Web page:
A compilation of two episodes of "The Virginian" TV western series. Season 1 episode "It Tolls For Thee" (1962) guest star Lee Marvin, and season 6 episode "Reckoning" (1967) guest star Charles Bronson.
Charles S. Dubin,
A gunrunner loses his cargo near a small coastal Sudanese town so he's stuck there. When a woman hires him to raid a sunken ship in the shark-infested waters, he sees a chance to compensate for his losses. He's not the only one.
Kelly Hansen, the tough boss of a timber crew clearing property owned by Jessie Crain and her niece, Sharon Wilks, is, unknown to anybody else, working to pay back money stolen by his ... See full summary »
The undercover cop Rocky Thorpe infiltrates a crime syndicate being run by the incarcerated mob boss John Franklin. Franklin conducts his business via a short-wave radio concealed in his ... See full summary »
This film received its initial USA telecast Sunday 22 February 1942 on New York City's pioneer television station WNBT (Channel 1). On the West Coast its earliest documented telecast took place in Los Angeles Monday 10 March 1947 on Don Lee's still experimental W6XAO (Channel 2). See more »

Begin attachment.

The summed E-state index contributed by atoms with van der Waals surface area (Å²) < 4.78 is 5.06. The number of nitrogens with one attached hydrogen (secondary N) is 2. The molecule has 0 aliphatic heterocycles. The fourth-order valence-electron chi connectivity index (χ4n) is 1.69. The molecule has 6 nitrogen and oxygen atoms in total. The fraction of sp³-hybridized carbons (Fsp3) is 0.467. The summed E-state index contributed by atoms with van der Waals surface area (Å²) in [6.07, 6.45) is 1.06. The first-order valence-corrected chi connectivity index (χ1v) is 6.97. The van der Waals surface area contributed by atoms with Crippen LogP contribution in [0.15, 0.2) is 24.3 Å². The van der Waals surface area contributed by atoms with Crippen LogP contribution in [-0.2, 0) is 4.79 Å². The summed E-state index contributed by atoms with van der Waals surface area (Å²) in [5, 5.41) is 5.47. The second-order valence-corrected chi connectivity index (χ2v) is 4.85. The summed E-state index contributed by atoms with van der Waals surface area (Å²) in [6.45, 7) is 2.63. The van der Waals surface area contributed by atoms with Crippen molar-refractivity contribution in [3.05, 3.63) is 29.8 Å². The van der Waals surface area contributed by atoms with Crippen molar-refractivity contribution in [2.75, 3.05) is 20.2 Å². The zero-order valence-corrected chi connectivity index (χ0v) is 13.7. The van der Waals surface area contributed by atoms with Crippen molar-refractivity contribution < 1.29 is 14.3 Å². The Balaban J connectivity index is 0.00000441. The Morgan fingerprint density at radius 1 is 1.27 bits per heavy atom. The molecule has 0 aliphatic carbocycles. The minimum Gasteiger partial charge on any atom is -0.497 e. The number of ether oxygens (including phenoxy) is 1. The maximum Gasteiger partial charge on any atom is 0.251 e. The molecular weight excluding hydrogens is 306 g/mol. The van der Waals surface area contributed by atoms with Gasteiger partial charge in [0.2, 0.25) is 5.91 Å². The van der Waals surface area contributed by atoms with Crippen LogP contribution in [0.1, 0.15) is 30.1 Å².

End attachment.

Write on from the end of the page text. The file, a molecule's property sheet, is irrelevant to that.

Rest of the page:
This is a bit of an odd curio, in the fact that this is looks to be an attempted at a high-polished musical by a low rent studio. The Results are mixed here. Some of the songs are rather low rent.. I mean, the Twinkle Twinkle bit is nothing short of stupid, and the final number is just plain boring, but the boxing number and the bar sequence are fun, though implausible (How can a boxing match be commentated by a sextet?) The story is screams 1930s, about dueling fairs in nearby cities, and their attempts to outdo each other. John Payne and Mae Clarke play the publicists of the two fairs, and they try to outdo each other, and try to hire the famous show creator Bosero. Naturally, skulduggery follows. Mae Clarke is okay I suppose, and John Payne plays his Jimmy Stewart imitation quite well, What somewhat fails them is the potholes in the script, like there are incredible leaps in comprehension, how exactly was the Texas tycoon convinced to go to the bar in the first place? Who exactly was Bosero putting the show on for? And since the lead singer / dancer quit, well, what happened then? This is a movie that you really, REALLY have to squint in order to enjoy, and just keep a loose head as possible, because if you think to much about the comprehensiveness of this, your head will explode.
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